The Artemis mission continues to evolve to bring humans back to the Moon. After NASA placed the Space Launch System (SLS) rocket into launch position, it is now the agency’s turn to identify 13 possible locations of little on the Moon.
These candidate landing regions lie near the lunar South Pole. Each region has attributes to receive the landing of the Artemis III ship.
Artemis: NASA already knows where the manned spacecraft will land on the Moon
A NASA identified 13 landing regions candidates near the lunar South Pole as they prepare to send astronauts back to the Moon under the Artemis program.
Each region contains multiple potential landing sites for the spacecraft that will fly the Artemis III mission. This will be the first of the Artemis missions to take astronauts to the surface of our natural satellite and will include the first woman to set foot on the Moon.
The selection of these regions means that we are one giant leap closer to returning humans to the Moon for the first time since the Apollo mission.
When we do, it will be unlike any mission that has come before, as astronauts venture into dark areas previously unexplored by humans and lay the groundwork for future long-term stays.
Said Mark Kirasich, administrator of the Artemis Mission Development Division at NASA Headquarters in Washington.
As we can see, NASA has identified these well-known locations:
- Faustini Rim A
- Peak Near Shackleton
- Connecting Ridge
- Connecting Ridge Extension
- de Gerlache Rim 1
- the Gerlache Rim 2
- the Gerlache-Kocher Massif
- Malabert Massif
- Leibnitz Beta Plateau
- Noble Rim 1
- Noble Rim 2
- Amundsen Rhyme
Each of these regions is located six degrees latitude from the lunar South Pole. Among them, they contain a diverse set of geological features.
Together, the regions offer landing options for all potential Artemis III vehicle launch opportunities. These multiple regions ensure flexibility for launch throughout the year because specific landing sites are tightly tied to the launch window calendar.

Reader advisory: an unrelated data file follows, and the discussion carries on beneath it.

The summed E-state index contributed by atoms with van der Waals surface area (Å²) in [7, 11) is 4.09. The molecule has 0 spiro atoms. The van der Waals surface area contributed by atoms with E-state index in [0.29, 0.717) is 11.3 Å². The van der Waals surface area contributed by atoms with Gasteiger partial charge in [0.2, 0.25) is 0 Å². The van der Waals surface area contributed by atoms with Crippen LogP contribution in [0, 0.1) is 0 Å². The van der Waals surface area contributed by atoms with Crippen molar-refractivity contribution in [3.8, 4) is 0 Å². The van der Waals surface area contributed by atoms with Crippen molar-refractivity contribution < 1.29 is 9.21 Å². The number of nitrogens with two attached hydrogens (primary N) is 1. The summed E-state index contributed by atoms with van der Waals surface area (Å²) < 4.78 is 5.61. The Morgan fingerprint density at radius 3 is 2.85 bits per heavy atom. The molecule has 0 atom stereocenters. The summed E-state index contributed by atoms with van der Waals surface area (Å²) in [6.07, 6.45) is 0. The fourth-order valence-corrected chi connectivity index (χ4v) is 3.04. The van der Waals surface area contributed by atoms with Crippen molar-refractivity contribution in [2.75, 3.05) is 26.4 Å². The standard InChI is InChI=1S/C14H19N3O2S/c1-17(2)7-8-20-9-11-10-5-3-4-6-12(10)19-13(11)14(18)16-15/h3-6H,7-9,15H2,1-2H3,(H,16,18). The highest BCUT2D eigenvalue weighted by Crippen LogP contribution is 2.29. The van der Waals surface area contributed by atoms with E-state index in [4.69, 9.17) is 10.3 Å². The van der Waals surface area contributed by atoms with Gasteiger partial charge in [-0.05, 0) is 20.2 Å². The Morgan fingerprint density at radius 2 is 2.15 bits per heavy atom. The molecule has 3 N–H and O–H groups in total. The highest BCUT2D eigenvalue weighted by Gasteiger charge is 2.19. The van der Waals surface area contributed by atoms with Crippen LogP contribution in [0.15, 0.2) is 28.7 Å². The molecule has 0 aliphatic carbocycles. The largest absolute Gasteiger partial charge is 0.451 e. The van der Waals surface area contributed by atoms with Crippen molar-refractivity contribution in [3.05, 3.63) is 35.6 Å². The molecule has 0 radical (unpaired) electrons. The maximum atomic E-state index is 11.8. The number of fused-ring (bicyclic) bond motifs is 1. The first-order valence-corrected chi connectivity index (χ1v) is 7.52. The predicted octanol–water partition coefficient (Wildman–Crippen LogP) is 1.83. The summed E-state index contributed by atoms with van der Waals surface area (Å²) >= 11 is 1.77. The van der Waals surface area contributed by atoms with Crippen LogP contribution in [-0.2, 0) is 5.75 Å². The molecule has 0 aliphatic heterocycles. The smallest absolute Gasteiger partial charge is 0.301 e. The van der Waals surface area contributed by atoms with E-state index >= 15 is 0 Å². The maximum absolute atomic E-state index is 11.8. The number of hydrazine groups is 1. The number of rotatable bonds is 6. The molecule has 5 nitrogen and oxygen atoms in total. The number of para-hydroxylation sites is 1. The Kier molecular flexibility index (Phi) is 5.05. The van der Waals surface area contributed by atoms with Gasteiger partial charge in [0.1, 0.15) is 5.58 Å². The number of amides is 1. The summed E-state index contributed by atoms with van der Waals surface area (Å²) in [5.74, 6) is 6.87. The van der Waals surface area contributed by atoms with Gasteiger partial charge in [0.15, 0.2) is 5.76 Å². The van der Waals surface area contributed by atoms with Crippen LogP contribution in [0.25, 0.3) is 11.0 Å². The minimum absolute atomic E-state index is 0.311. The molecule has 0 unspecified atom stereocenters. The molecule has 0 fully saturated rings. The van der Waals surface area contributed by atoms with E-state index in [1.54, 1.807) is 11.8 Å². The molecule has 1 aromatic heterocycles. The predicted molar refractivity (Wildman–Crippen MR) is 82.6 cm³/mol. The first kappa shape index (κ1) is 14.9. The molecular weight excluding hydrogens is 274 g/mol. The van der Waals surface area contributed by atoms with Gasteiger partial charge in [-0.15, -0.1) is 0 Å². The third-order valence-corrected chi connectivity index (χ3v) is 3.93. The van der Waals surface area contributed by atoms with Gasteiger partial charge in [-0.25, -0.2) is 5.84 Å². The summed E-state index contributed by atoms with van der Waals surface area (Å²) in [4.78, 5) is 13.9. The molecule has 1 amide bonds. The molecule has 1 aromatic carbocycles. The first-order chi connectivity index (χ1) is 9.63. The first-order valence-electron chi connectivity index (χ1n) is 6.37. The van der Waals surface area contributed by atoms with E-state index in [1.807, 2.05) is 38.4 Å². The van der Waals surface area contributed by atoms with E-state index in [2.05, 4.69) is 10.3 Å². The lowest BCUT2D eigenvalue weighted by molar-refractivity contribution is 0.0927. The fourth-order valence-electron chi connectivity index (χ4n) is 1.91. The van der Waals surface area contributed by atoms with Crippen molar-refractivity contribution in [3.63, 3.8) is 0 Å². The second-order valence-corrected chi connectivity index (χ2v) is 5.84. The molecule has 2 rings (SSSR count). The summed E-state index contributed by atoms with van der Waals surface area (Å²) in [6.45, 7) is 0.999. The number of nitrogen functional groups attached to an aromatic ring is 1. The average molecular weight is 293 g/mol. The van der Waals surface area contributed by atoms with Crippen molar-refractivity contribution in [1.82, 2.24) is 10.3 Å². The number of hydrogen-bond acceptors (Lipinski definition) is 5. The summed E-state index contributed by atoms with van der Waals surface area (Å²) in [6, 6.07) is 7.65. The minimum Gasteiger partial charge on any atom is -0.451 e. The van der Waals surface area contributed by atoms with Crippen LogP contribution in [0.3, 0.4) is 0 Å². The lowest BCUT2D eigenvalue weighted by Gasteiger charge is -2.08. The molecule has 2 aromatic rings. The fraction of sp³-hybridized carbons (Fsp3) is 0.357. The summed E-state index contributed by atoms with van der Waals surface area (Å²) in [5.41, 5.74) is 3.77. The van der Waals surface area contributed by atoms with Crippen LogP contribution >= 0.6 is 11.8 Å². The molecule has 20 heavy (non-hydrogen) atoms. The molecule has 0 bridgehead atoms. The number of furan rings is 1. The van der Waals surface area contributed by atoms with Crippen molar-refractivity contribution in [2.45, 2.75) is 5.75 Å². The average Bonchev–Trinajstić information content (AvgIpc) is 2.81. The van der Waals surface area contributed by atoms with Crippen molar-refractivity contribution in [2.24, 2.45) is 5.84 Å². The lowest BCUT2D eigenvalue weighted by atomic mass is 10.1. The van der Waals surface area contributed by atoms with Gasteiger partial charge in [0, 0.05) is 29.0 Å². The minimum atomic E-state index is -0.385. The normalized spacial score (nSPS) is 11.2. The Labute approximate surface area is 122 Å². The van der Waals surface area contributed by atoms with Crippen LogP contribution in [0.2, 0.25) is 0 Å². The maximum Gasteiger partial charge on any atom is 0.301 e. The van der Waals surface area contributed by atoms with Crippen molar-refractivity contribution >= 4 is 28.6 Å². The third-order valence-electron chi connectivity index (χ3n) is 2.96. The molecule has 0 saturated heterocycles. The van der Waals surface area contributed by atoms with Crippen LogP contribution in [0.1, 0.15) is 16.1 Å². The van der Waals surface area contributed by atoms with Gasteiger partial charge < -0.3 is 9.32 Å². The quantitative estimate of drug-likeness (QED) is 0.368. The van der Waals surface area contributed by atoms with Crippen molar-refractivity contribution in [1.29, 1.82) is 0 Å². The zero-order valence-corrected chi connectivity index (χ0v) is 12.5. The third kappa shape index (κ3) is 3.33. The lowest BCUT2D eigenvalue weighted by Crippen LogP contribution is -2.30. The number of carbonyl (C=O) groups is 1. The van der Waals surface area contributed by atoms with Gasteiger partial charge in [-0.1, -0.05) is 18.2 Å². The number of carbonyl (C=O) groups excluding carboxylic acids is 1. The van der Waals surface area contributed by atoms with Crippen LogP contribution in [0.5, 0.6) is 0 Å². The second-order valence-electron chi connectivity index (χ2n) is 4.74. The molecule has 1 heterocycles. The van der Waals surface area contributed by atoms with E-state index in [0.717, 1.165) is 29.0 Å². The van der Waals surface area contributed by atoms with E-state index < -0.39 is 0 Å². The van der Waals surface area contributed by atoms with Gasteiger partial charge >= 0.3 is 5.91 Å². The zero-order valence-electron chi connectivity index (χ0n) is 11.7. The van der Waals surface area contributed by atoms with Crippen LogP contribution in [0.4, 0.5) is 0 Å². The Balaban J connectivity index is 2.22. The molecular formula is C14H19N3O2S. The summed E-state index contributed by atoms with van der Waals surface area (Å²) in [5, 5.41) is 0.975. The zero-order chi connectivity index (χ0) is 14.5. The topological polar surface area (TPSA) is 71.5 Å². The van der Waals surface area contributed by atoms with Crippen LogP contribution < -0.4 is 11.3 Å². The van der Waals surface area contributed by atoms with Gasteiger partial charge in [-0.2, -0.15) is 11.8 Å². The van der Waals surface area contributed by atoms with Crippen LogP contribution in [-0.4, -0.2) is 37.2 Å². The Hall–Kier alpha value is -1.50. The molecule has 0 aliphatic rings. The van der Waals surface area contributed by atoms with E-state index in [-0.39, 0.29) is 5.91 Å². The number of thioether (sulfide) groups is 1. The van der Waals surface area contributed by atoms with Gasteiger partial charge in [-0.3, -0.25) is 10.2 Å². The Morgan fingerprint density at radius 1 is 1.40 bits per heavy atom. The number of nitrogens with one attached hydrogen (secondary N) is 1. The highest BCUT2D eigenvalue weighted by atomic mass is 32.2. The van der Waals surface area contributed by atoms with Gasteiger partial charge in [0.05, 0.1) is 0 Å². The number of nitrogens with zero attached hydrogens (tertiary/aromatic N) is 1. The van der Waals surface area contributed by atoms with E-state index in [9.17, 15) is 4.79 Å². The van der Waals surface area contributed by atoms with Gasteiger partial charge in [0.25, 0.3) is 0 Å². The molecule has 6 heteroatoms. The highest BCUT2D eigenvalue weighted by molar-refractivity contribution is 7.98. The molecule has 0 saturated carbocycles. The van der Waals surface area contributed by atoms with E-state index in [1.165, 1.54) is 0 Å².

The review team weighed other landing criteria with specific scientific objectives for Artemis III. This included the goal of landing close enough to a permanently shadowed region to enable the crew to conduct a moonwalk, while limiting disturbance when landing.
This will allow astronauts to collect samples and perform scientific analysis in an uncompromised area, which will yield important information about the depth, distribution and composition of water ice that has been confirmed at the Moon’s South Pole.
By ensuring proximity to permanently shaded regions and also taking other lighting conditions into account, the team identified regions that could fulfill the moonwalk’s objective.
All 13 regions contain sites that provide continuous access to sunlight over a period of 6.5 days – the planned duration of the Artemis III surface mission.
As it provides a source of energy and minimizes temperature fluctuations, access to sunlight is critical to a long-term stay on the Moon.
Now NASA will discuss the 13 regions with the scientific and engineering communities to request information on the relative merits of each region.
Source: Pplware by pplware.sapo.pt.
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